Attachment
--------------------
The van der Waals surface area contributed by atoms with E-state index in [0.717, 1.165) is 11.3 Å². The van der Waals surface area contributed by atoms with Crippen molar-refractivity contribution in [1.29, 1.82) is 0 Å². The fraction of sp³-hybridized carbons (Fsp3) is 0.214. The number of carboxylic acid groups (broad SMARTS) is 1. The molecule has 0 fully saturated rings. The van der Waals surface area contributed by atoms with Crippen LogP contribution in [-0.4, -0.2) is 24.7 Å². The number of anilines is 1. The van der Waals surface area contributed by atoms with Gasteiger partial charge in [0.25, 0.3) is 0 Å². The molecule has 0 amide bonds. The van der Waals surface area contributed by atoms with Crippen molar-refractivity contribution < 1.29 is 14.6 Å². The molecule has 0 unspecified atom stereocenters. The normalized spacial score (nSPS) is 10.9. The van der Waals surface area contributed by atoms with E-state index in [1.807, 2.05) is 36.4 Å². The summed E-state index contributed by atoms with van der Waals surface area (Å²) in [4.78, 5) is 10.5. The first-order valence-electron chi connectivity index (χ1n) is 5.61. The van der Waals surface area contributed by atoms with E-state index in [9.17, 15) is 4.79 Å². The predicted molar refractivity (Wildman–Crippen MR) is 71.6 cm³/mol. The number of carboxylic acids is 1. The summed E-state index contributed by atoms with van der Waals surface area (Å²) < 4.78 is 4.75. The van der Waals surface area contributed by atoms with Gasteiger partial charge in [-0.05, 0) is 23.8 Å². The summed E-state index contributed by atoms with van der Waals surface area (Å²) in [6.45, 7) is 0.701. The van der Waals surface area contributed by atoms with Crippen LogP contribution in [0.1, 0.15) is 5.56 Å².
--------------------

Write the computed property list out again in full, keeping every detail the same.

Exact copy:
The van der Waals surface area contributed by atoms with E-state index in [0.717, 1.165) is 11.3 Å². The van der Waals surface area contributed by atoms with Crippen molar-refractivity contribution in [1.29, 1.82) is 0 Å². The fraction of sp³-hybridized carbons (Fsp3) is 0.214. The number of carboxylic acid groups (broad SMARTS) is 1. The molecule has 0 fully saturated rings. The van der Waals surface area contributed by atoms with Crippen LogP contribution in [-0.4, -0.2) is 24.7 Å². The number of anilines is 1. The van der Waals surface area contributed by atoms with Gasteiger partial charge in [0.25, 0.3) is 0 Å². The molecule has 0 amide bonds. The van der Waals surface area contributed by atoms with Crippen molar-refractivity contribution < 1.29 is 14.6 Å². The molecule has 0 unspecified atom stereocenters. The normalized spacial score (nSPS) is 10.9. The van der Waals surface area contributed by atoms with E-state index in [1.807, 2.05) is 36.4 Å². The summed E-state index contributed by atoms with van der Waals surface area (Å²) in [4.78, 5) is 10.5. The first-order valence-electron chi connectivity index (χ1n) is 5.61. The van der Waals surface area contributed by atoms with E-state index in [9.17, 15) is 4.79 Å². The predicted molar refractivity (Wildman–Crippen MR) is 71.6 cm³/mol. The number of carboxylic acids is 1. The summed E-state index contributed by atoms with van der Waals surface area (Å²) < 4.78 is 4.75. The van der Waals surface area contributed by atoms with Gasteiger partial charge in [-0.05, 0) is 23.8 Å². The summed E-state index contributed by atoms with van der Waals surface area (Å²) in [6.45, 7) is 0.701. The van der Waals surface area contributed by atoms with Crippen LogP contribution in [0.1, 0.15) is 5.56 Å².